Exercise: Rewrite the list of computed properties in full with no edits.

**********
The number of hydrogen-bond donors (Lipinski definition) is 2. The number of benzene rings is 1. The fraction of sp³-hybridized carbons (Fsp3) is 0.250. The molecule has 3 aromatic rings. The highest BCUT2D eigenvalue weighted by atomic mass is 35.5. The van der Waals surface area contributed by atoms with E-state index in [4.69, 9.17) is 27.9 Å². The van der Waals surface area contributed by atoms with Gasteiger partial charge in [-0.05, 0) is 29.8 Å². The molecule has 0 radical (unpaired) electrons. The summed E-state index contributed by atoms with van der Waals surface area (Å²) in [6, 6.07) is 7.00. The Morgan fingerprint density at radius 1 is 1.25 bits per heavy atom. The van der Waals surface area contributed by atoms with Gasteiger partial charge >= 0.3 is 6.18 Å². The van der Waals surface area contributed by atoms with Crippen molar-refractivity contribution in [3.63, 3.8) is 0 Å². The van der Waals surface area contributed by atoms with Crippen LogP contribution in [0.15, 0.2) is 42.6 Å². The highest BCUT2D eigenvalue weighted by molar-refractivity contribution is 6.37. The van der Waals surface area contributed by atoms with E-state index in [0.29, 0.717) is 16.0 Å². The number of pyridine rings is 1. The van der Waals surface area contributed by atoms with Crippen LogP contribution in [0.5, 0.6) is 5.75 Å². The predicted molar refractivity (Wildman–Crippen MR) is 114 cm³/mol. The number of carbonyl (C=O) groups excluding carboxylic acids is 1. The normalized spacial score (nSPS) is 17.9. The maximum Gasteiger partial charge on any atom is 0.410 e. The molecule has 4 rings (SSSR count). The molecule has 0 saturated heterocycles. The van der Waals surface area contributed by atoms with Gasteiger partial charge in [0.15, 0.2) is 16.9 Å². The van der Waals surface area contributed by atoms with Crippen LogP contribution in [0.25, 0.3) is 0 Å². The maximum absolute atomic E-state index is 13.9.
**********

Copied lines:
The number of hydrogen-bond donors (Lipinski definition) is 2. The number of benzene rings is 1. The fraction of sp³-hybridized carbons (Fsp3) is 0.250. The molecule has 3 aromatic rings. The highest BCUT2D eigenvalue weighted by atomic mass is 35.5. The van der Waals surface area contributed by atoms with E-state index in [4.69, 9.17) is 27.9 Å². The van der Waals surface area contributed by atoms with Gasteiger partial charge in [-0.05, 0) is 29.8 Å². The molecule has 0 radical (unpaired) electrons. The summed E-state index contributed by atoms with van der Waals surface area (Å²) in [6, 6.07) is 7.00. The Morgan fingerprint density at radius 1 is 1.25 bits per heavy atom. The van der Waals surface area contributed by atoms with Gasteiger partial charge >= 0.3 is 6.18 Å². The van der Waals surface area contributed by atoms with Crippen molar-refractivity contribution in [3.63, 3.8) is 0 Å². The van der Waals surface area contributed by atoms with Crippen LogP contribution in [0.15, 0.2) is 42.6 Å². The highest BCUT2D eigenvalue weighted by molar-refractivity contribution is 6.37. The van der Waals surface area contributed by atoms with E-state index in [0.29, 0.717) is 16.0 Å². The number of pyridine rings is 1. The van der Waals surface area contributed by atoms with Crippen LogP contribution in [0.5, 0.6) is 5.75 Å². The predicted molar refractivity (Wildman–Crippen MR) is 114 cm³/mol. The number of carbonyl (C=O) groups excluding carboxylic acids is 1. The normalized spacial score (nSPS) is 17.9. The maximum Gasteiger partial charge on any atom is 0.410 e. The molecule has 4 rings (SSSR count). The molecule has 0 saturated heterocycles. The van der Waals surface area contributed by atoms with Gasteiger partial charge in [0.15, 0.2) is 16.9 Å². The van der Waals surface area contributed by atoms with Crippen LogP contribution in [0.25, 0.3) is 0 Å². The maximum absolute atomic E-state index is 13.9.